Community colleges resume in-person instruction at prisons | #education | #technology | #training

North Carolina community colleges have a long history of educating inmates with some programs dating back over 40 years.

Cleveland Community College is one of 41 community colleges that provide educational opportunities to incarcerated individuals. According to the North Carolina Community College System, the colleges offer educational programs to approximately 53 facilities across the state.

But Cleveland has an arrangement unlike the other 40 colleges. 

In July 2021, the college gained ownership of the Cleveland Correctional Center. The prison closed in 2009 when the state Department of Corrections shut down seven prisons, cutting costs of over $22 million annually. The college started holding classes at the facility after it closed. Two years later, former state Sen. Wes Westmoreland helped pass legislation that would transfer the closed prison to Cleveland Community College. While the transfer process began in 2011, it did not become official until this past year.

Since assuming ownership, the college has made significant changes, including converting solitary confinement cells into welding booths. EdNC visited the site in fall 2021.

Solitary confinement cells converted to welding booths. Emily Thomas/EducationNC

The facility currently houses four educational programs, including plumbing, carpentry, welding, and electrical systems. Dr. Jason Hurst, president of Cleveland Community College, said there are multiple opportunities to expand programs, pointing out the full kitchen that could be used for a culinary program.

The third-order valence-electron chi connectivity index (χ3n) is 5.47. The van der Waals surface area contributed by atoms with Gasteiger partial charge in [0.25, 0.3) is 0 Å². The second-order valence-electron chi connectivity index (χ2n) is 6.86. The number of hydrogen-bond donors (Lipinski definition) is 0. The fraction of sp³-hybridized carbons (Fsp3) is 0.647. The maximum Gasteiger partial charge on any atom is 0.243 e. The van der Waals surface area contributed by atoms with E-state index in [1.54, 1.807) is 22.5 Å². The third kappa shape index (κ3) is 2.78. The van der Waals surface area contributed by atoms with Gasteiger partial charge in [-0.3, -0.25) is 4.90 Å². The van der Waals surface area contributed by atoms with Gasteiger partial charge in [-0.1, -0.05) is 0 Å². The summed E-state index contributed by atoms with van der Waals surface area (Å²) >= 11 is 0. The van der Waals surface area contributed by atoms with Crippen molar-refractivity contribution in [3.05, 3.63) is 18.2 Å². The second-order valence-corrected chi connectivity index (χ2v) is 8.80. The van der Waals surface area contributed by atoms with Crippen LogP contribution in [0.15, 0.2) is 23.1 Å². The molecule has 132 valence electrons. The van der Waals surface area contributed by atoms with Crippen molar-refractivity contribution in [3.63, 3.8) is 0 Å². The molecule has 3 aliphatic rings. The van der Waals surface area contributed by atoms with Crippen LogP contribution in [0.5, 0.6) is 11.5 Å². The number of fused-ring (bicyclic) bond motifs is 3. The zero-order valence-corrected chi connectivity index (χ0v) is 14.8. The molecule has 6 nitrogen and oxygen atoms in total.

Cleveland Community College serves prisoners from Lincoln Correctional Center in Lincolnton. Inmates enrolled in the educational programs are transported from Lincolnton to Cleveland where they receive training from college instructors. The education they receive is identical to that of a traditional community college student. 

Once a prisoner completes the one-year program, they earn a certificate from the college. According to Brandon Ruppe, director of customized training at Cleveland Community College, the inmates also receive a National Center for Construction Education & Research (NCCER) certification, which is a nationally recognized trade credential. 

Fall 2021 was the first semester inmates were allowed to return to the facility since the beginning of the pandemic. In 2020, N.C. Department of Public Safety (NCDPS) suspended all face-to-face instruction in prisons. The state did, however, allow for alternative learning, and inmates were able to complete bookwork. 

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